Tech takes hold of one of wine’s oldest strongholds

Tech takes hold of one of wine's oldest strongholds

Iberian winemakers have tended vineyards by hand since before the Roman Empire. Today, traditional winemaking techniques still hold sway in the third largest wine producing nation in the world. But 2016 could be the year it all changes.

Even though less than 10 percent of Spanish wineries use advanced technologies now commonly seen in places like Australia and the United States, “there are many that have tried them this year,” says Fran Garcia Ruiz, director of agricultural data company AgroMapping.

Spanish wineries, which have more than 2.9 million acres of vineyards, have lagged behind counterparts elsewhere in adopting new technology. A lingering economic crisis is partly to blame, but mainly it’s because of a deep-rooted sense of tradition and not enough technology tools to make sense of the data.

“We’ve been making wine for 2,000 years,” Garcia Ruizsays. “Any winery in the Penedès can easily be more than 150 years old, and the weight of history lies heavy on us. This, along with a lack of analytical methods and data interpretation protocols, has made technology adoption slower than might have been hoped for.”

Garcia Ruiz also notes that Spanish growers have tended to have a more relaxed, paternalistic attitude to their crops than, say, vineyard owners in newer wine markets. “There’s a saying in Chile that every plant has to earn its place in the field,” he remarks. “That doesn’t happen so much in the Mediterranean.”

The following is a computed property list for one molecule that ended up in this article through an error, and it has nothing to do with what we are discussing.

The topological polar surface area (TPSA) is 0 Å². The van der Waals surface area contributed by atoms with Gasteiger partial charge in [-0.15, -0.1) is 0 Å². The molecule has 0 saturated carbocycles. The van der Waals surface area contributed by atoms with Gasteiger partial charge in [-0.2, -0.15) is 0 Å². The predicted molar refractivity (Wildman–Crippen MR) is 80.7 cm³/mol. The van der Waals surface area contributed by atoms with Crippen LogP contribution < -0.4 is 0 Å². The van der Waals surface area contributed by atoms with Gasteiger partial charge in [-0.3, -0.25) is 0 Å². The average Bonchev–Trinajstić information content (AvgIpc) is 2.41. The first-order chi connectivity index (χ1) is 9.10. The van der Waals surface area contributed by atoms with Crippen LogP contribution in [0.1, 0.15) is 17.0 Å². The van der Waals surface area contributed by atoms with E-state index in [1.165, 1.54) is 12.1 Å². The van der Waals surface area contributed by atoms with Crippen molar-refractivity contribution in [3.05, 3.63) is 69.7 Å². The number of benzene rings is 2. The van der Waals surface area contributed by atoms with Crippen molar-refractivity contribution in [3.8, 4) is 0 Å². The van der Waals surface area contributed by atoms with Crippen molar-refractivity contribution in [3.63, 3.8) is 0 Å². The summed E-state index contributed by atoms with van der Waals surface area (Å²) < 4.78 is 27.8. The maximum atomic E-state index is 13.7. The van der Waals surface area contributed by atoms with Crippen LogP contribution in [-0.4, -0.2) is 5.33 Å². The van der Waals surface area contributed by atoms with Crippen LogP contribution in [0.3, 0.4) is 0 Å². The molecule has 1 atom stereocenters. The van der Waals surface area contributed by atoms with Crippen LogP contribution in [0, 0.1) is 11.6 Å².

However, this season could be a tipping point for the use of new viniculture technology. Winemakers are now taking a keen interest in everything from data analytics to drones and robots. Garcia Ruiz says AgroMapping is getting record levels of interest for its data-driven agricultural services. The Barcelona-based company specializes in analyzing information about growing conditions and using it to help improve production.

Typically Garcia Ruiz and his team will perform data analyses on multispectral images taken from a satellite, airplane, or increasingly a drone, to detect areas where plants are stressed. This information can help wine growers take remedial action. The aim is not always simply to harvest more grapes, since overly healthy vines tend to produce poorer wines. Slightly more stressed plants, on the other hand, tend to produce smaller, more flavorful grapes that yields to better wine. Garcia Ruiz often advises clients on where they should begin thinning vines to achieve a higher-quality crops.

He says research by the Australian Commonwealth Scientific and Industrial Research Organisation has shown that using technology to optimize growing conditions can increase the value of yields by more than US $10,000 per hectare.

Technology can also help growers predict what sort of wine they are likely to get in a given season. This is an important factor in commercialization because it gives wineries important clues about how much wine to set aside for aging in a given year.

Image analysis is far from the only technological advance slowly taking a hold in Spain. This year, a team from the University of La Rioja unveiled its latest VineRobot prototype. The robot is designed to automatically travel around vineyards and take samples from plants, which are analyzed in real time.

The few wineries that have already started using high tech are touting those credentials as a way of standing out in the crowded Spanish wine market. One example is Pago de Carraovejas, a winery in the Ribera del Duero region, which made national headlines for its use of drones, handheld data collection.

Such innovations could soon become more common across Spain, bringing the country up to the level of high-tech wine growing markets such as Australia, Chile, and the United States.

Nevertheless, says Garcia, technology will never completely replace the artisan skills still needed in the wine industry. “Anything that is biological is difficult to modernize,” he says. “Things like big data will help, but you will always need an agronomist to keep an eye on the land. “I don’t ever see there being a vineyard that is 100 percent robotic.”

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